Private APIs, Objective-C runtime, and Swift

Victor Pavlychko
Sep 8 · 4 min read

Sometimes when building an app, we find ourselves in a situation when we want to use a private API. It may provide some important functionality that is not exposed (yet), or we may want to work around a known platform issue. Or, you may be just debugging your code and poking around to get extra details.

Whatever you are trying to achieve, keep in mind that private APIs are fragile and can change without notice, leaving you with a broken product and frustrated users.

Swift adds another dimension here: restricted APIs marked as NS_SWIFT_UNAVAILABLE. Those are not technically private, but they are considered not safe enough and thus are not exposed in Swift. Calling into such unavailable APIs is pretty ok as they are fully documented and accessible from Objective-C code. This post will focus on accessing a group of Swift-unavailable APIs related to dynamic message dispatch provided by NSMethodSignature, NSInvocation, and NSObject classes. I encourage you to check the documentation if you are not familiar with those.

Nothing is private as long as Objective-C runtime is involved. Things have changed slightly with the introduction of direct methods. Still, a lot of APIs remain accessible if you know how to invoke them.

Invoking private APIs from Swift

But how do you call a method that is not exposed by the SDK? Back in the Objective-C days, everything was easy — thanks to the language’s dynamic nature, you could declare a category with any private methods. They would automatically resolve at runtime.

Swift is a type-safe language, and you no longer allowed to do that. Common approaches rely on Swift-compatible Foundation APIs like perform(_:) for simple functions or low-level method_getImplementation and/or objc_msgSend when dealing with more sophisticated signatures. Unfortunately, this results in complicated, verbose, and error-prone code.

Can we do something better? While the original category-based approach is not available in Swift, we can try something similar — we are still calling into Objective-C.

A cleaner approach

The idea is analogous to the category trick we did previously: we can define an @objc protocol containing methods of interest, use the runtime to add conformance to the class in question retroactively, and then ask Swift to do the typecast. Thanks to the dynamic dispatch used in everything coming from the Objective-C world, the protocol will be implemented automatically by existing class methods we are looking for.

To get started, we will define a protocol for NSMethodSignature matching what we can see in the Objective-C documentation. Notice the @objc(getArgumentTypeAtIndex:) annotation I used here. Normally, the compiler will generate the appropriate selector based on the method name, yet we may want to alter the auto-generated name. Using correct selector names is crucial in our case, where we have to match underlying API signatures perfectly.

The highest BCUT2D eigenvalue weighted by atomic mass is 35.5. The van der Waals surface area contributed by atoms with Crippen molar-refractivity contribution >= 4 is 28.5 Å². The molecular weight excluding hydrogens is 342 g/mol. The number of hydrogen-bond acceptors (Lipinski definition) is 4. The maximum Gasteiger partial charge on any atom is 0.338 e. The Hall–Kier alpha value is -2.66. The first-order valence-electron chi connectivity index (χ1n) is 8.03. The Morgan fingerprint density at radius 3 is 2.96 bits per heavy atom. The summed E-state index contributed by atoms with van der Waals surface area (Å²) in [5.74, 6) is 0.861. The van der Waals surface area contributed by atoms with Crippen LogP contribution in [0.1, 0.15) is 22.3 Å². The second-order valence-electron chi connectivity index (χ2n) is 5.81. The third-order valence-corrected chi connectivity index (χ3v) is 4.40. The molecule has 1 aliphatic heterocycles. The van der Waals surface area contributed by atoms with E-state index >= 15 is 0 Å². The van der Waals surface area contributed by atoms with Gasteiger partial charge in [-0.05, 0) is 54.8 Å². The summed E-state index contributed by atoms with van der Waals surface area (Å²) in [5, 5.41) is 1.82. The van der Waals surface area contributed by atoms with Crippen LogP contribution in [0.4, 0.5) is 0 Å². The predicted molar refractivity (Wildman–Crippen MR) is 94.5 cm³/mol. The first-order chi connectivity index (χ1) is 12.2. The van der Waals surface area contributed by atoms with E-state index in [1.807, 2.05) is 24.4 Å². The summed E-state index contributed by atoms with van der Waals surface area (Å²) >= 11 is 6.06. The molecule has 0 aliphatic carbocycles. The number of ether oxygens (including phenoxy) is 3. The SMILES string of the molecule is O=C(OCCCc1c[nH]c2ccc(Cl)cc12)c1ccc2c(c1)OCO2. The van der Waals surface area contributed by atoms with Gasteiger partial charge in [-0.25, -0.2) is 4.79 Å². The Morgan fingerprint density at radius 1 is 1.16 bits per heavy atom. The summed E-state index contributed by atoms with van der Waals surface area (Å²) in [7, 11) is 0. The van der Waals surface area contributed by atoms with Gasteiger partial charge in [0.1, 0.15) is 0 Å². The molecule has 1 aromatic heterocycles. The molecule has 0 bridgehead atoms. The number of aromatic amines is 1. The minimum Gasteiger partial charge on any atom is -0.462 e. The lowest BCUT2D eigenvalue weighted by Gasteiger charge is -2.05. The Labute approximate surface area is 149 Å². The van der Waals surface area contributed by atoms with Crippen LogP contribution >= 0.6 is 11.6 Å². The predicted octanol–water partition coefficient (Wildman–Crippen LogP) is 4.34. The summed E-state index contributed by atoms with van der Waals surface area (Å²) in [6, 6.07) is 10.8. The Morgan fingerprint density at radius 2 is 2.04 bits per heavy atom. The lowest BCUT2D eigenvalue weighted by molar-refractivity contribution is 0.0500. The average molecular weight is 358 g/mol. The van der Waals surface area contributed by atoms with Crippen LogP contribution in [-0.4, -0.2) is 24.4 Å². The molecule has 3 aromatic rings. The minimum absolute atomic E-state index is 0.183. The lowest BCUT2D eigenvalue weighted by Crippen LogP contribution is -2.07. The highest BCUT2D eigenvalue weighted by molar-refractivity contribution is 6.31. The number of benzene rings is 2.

Once we have that protocol, we can attach it with explicit objc runtime calls:

Whoa, that’s some boilerplate, and we haven’t added any error checks yet — looks like the right candidate for a helper function. We will fix that right after testing that everything works as expected.

We will be working with method signatures here, and if you are not familiar with those, I recommend reading an excellent article from NSHipster to learn more about type encoding in Objective-C. As a quick recap, I’ll remind that v@: signature stays for “a method that returns void and accepts two implicit parameters: instance reference and method selector.”

As intended, this says, “Number of arguments: 2,” which means that we have successfully constructed a signature for a method accepting two parameters.

Reducing boilerplate

Now back to the class import code. At first, it seems like we can leverage generics in a helper function to remove protocol reference duplication like this:

Except this fails to compile, producing an error: “Static member signature(objCTypes:) cannot be used on protocol metatype NSMethodSignaturePrivate.Protocol.”

You see, NSMethodSignaturePrivate is a protocol, and thus we need a concrete conforming type to create an NSMethodSignaturePrivate.Type value. Because of that, the NSMethodSignaturePrivate.self syntax was repurposed to produce an NSMethodSignaturePrivate.Protocol, which we can use with runtime functions. But that thing does not allow us to call class functions like signature(objCTypes:).

Let’s give it another try:

Now, this looks better, but how do we get NSMethodSignaturePrivate.Protocol from NSMethodSignaturePrivate.Type? I haven’t found any clear way to convert between those two, but we can use the type name as a middle ground here — use Swift reflection API to get the protocol name and then find it’s runtime counterpart with objc_getProtocol:

Conclusion

Objective-C runtime, together with Swift expressiveness, provides a lot of opportunities. We can access Swift-restricted or private APIs using a little hacking, just like we did in Objective-C (all safety measures are on us, though):

Check this gist for a full example: https://gist.github.com/victor-pavlychko/8a896917d8c73f4dded594ab4782214e

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